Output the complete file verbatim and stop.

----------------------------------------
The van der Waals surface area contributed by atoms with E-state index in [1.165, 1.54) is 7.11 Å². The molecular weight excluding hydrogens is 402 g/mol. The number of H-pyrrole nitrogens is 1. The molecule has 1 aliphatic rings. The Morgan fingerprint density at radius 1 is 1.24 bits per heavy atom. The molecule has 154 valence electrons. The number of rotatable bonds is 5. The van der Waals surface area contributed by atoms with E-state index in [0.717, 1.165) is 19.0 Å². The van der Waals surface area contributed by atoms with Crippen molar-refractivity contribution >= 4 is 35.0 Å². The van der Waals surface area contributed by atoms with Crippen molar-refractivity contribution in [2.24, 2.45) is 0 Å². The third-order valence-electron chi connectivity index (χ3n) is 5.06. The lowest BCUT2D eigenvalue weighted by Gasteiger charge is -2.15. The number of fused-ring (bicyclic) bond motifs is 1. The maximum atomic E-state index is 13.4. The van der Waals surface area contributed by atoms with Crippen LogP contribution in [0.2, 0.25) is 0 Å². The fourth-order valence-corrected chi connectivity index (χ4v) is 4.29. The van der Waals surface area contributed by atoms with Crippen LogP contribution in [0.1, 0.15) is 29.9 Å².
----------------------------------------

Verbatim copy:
The van der Waals surface area contributed by atoms with E-state index in [1.165, 1.54) is 7.11 Å². The molecular weight excluding hydrogens is 402 g/mol. The number of H-pyrrole nitrogens is 1. The molecule has 1 aliphatic rings. The Morgan fingerprint density at radius 1 is 1.24 bits per heavy atom. The molecule has 154 valence electrons. The number of rotatable bonds is 5. The van der Waals surface area contributed by atoms with E-state index in [0.717, 1.165) is 19.0 Å². The van der Waals surface area contributed by atoms with Crippen molar-refractivity contribution >= 4 is 35.0 Å². The van der Waals surface area contributed by atoms with Crippen molar-refractivity contribution in [2.24, 2.45) is 0 Å². The third-order valence-electron chi connectivity index (χ3n) is 5.06. The lowest BCUT2D eigenvalue weighted by Gasteiger charge is -2.15. The number of fused-ring (bicyclic) bond motifs is 1. The maximum atomic E-state index is 13.4. The van der Waals surface area contributed by atoms with Crippen LogP contribution in [0.2, 0.25) is 0 Å². The fourth-order valence-corrected chi connectivity index (χ4v) is 4.29. The van der Waals surface area contributed by atoms with Crippen LogP contribution in [0.1, 0.15) is 29.9 Å².